Tim Harford used Strbucks and coffee shop competition over prime real estate to illustrate the power of scarcity as driver of costs at the start of his pop-economics book the Undercover Economist (I read them all becuase they often contain good anecdotes for my speeches). The conclusion of his rift is that the reason why Starbucks and other coffee chains make little profit is because their competing over scarce, prime real estate (people don't go out of there way to get coffee; or so he hypothesizes). So landlords are profiting on overpriced brown water (not a coffee drinker myself).

That dictates a particular strategy for where they will locate their stores. A long-term location lease is roughly equivalent to ownership from a business planning and cost-of-capital perspective.

As I say, they've traditionally done well at it, but they've reached a size where it gets harder to do. Schultz has started cutting head count and concentrating on increasing the value of their basic coffee product offerings, instead of opening new stores. I don't follow SBUX closely, but it seems like this is basically the right idea.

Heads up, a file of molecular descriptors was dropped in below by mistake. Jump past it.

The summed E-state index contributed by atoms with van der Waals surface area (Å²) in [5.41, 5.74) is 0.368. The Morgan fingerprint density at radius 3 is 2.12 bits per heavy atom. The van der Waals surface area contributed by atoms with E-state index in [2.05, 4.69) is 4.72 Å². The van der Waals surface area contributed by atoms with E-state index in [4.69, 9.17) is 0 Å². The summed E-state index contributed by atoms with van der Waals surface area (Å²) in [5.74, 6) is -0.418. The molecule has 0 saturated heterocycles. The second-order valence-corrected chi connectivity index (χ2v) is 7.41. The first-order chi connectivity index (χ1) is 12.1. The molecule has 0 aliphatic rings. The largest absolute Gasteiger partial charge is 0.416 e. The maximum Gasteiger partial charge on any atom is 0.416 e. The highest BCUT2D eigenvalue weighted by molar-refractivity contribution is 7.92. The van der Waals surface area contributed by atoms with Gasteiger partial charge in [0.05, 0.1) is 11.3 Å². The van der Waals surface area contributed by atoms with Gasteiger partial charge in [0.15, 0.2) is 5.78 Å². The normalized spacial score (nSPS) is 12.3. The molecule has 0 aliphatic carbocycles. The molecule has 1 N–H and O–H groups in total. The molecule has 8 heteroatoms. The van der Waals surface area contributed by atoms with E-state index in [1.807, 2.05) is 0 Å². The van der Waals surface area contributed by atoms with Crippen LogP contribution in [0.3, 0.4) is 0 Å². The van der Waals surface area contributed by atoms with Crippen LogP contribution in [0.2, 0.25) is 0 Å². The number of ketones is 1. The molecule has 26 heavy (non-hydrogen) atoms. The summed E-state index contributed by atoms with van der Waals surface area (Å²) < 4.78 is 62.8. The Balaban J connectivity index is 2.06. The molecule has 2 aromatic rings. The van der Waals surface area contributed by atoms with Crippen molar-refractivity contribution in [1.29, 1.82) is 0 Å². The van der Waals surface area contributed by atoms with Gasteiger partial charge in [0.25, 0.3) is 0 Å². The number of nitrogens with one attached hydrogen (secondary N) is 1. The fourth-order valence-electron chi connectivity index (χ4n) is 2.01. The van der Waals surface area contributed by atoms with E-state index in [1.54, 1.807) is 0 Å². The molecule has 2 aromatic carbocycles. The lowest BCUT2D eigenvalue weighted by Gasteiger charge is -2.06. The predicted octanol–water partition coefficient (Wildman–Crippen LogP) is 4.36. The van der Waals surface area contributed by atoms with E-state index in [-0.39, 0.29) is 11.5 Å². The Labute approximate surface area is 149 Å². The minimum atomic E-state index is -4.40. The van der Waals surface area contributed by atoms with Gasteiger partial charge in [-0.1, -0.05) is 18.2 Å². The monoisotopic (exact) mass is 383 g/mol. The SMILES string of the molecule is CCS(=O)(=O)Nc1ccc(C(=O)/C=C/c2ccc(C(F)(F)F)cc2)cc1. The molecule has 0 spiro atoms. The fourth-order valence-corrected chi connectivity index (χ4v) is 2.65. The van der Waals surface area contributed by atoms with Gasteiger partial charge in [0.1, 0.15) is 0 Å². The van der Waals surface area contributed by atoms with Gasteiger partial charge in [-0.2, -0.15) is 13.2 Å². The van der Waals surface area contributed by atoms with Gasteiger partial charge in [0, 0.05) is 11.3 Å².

Retail is something I know almost nothing about, but I would guess that now would be a terrible time to be opening new stores, for two reasons: first, the slowing economy; and second, long-term leases in favorable locations will be one heck of a lot cheaper twelve months or so from now.

Its true the cost of capital is basically the same - the accounting impact of the decreasing asset value may differ.

While I agree in a broad sense about not opening new stores, for a product that competes primarily on location (like starbucks) i would think now is a great time for healthy busiensses to swoop in and take over the desired real estate that comes free - if you don't a competitor will.